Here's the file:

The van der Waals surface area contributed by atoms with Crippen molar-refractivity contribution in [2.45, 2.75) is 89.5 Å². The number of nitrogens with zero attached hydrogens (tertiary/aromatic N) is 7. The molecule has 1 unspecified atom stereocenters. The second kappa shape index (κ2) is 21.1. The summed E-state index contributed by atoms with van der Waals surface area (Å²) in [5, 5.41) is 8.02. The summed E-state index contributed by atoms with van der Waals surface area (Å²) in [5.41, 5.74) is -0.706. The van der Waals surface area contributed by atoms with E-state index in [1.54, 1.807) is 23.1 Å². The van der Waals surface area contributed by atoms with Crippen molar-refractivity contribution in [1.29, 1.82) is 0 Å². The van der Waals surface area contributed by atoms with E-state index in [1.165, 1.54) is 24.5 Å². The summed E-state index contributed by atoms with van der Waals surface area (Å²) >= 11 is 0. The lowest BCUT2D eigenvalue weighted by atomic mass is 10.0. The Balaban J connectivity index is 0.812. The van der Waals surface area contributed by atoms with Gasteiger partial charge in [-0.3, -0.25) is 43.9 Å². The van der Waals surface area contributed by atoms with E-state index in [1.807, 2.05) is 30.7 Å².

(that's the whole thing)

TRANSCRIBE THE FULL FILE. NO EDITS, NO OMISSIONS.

The van der Waals surface area contributed by atoms with Crippen molar-refractivity contribution in [2.45, 2.75) is 89.5 Å². The number of nitrogens with zero attached hydrogens (tertiary/aromatic N) is 7. The molecule has 1 unspecified atom stereocenters. The second kappa shape index (κ2) is 21.1. The summed E-state index contributed by atoms with van der Waals surface area (Å²) in [5, 5.41) is 8.02. The summed E-state index contributed by atoms with van der Waals surface area (Å²) in [5.41, 5.74) is -0.706. The van der Waals surface area contributed by atoms with E-state index in [1.54, 1.807) is 23.1 Å². The van der Waals surface area contributed by atoms with Crippen molar-refractivity contribution in [1.29, 1.82) is 0 Å². The van der Waals surface area contributed by atoms with E-state index in [1.165, 1.54) is 24.5 Å². The summed E-state index contributed by atoms with van der Waals surface area (Å²) >= 11 is 0. The lowest BCUT2D eigenvalue weighted by atomic mass is 10.0. The Balaban J connectivity index is 0.812. The van der Waals surface area contributed by atoms with Gasteiger partial charge in [-0.3, -0.25) is 43.9 Å². The van der Waals surface area contributed by atoms with E-state index in [1.807, 2.05) is 30.7 Å².